Sue Mathews: Well I havenít been to a Led Zeppelin concert in the last 10 years so. .
Lester: Well the last time I saw them they just sort of stood up there with this attitude, they barely moved, I mean any of them, the expression on their faces, the whole way the carried themselves was like ĎYou people are so lucky to even get to look at us, so why should we do anythingí. They didnít play that well, they were just very indifferent and they just didnít give to their audience as opposed to The Clash that just give and give and give, and give some more and are really concerned about their audience. I was amazed when I was on tour with The Clash to do a story on them, the thing that they would actually do at the end of each show, go out into the audience and meet the kids in these towns and say ďHi, whatís this town like?Ē. And then they would take some of the kids they really enjoyed talking to back to the hotel with them and sit up through the night talking to them. It wasnít a groupie scene, you know, they were really actually interested in these kids and what they were up to , and what they were like. And that kind of openness and accessibly I think is much more exciting and everything then all this elitism. Iíve seen such sick scenes in dressing rooms sometimes when you go in there, and these ĎStarsí or Ďthe Starí is trying to control the vibes of everybody in the room, with a million hatchet men, itís just sick.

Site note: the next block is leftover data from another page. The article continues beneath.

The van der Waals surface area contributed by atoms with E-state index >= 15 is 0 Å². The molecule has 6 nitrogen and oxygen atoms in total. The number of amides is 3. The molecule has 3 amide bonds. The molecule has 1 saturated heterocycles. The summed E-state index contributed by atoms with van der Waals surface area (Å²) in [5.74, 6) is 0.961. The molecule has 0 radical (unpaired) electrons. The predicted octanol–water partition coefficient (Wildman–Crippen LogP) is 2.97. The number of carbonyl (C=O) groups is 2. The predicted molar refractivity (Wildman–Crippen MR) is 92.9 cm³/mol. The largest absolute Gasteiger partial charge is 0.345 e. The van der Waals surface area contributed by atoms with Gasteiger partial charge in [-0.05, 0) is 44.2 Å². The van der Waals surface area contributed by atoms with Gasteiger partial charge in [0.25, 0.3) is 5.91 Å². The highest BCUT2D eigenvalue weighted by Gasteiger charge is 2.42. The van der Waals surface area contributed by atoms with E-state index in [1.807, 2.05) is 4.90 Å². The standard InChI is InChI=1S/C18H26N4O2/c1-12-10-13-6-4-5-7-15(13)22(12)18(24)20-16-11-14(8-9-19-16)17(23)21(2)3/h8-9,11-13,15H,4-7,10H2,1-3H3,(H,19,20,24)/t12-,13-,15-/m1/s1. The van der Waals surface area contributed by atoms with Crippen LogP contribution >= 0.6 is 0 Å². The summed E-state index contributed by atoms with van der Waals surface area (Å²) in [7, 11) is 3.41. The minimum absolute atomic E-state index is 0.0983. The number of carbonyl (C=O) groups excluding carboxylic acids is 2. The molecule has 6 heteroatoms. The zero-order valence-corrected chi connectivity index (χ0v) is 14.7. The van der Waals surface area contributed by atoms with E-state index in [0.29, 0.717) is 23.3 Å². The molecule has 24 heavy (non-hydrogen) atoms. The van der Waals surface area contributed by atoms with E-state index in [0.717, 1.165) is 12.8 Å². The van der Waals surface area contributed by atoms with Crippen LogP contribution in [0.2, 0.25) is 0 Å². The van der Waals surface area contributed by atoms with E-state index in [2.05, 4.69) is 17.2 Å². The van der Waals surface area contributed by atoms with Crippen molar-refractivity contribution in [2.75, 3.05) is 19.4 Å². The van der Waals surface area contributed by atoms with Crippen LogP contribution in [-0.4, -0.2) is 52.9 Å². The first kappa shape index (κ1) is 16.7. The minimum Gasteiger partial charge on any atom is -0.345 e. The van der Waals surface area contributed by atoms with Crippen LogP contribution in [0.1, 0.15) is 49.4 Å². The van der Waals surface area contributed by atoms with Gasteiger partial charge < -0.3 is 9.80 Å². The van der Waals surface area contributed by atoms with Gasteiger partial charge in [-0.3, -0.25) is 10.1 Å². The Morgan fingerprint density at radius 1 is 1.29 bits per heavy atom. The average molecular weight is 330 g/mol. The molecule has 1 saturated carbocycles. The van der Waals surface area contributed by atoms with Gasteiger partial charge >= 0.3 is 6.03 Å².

Sue Mathews: Do you see the RockíníRoll star system as being part of the great American show biz tradition?
Lester: Yeah, and it also fits in with the whole Andy Warhol thing. People magazine of the cult of celebrity hood when youíre famous for being famous, rather than anything youíve actually done. Which the end result of that is that somebody who does actually create something good and really works at it is equitably famous to somebody who has done absolutely nothing to merit their fame at all. So which ends up with nobody having no reason to try to do anything at all, except being famous.
Sue Mathews: Do you see the RockíníRoll world and the Hollywood world similar?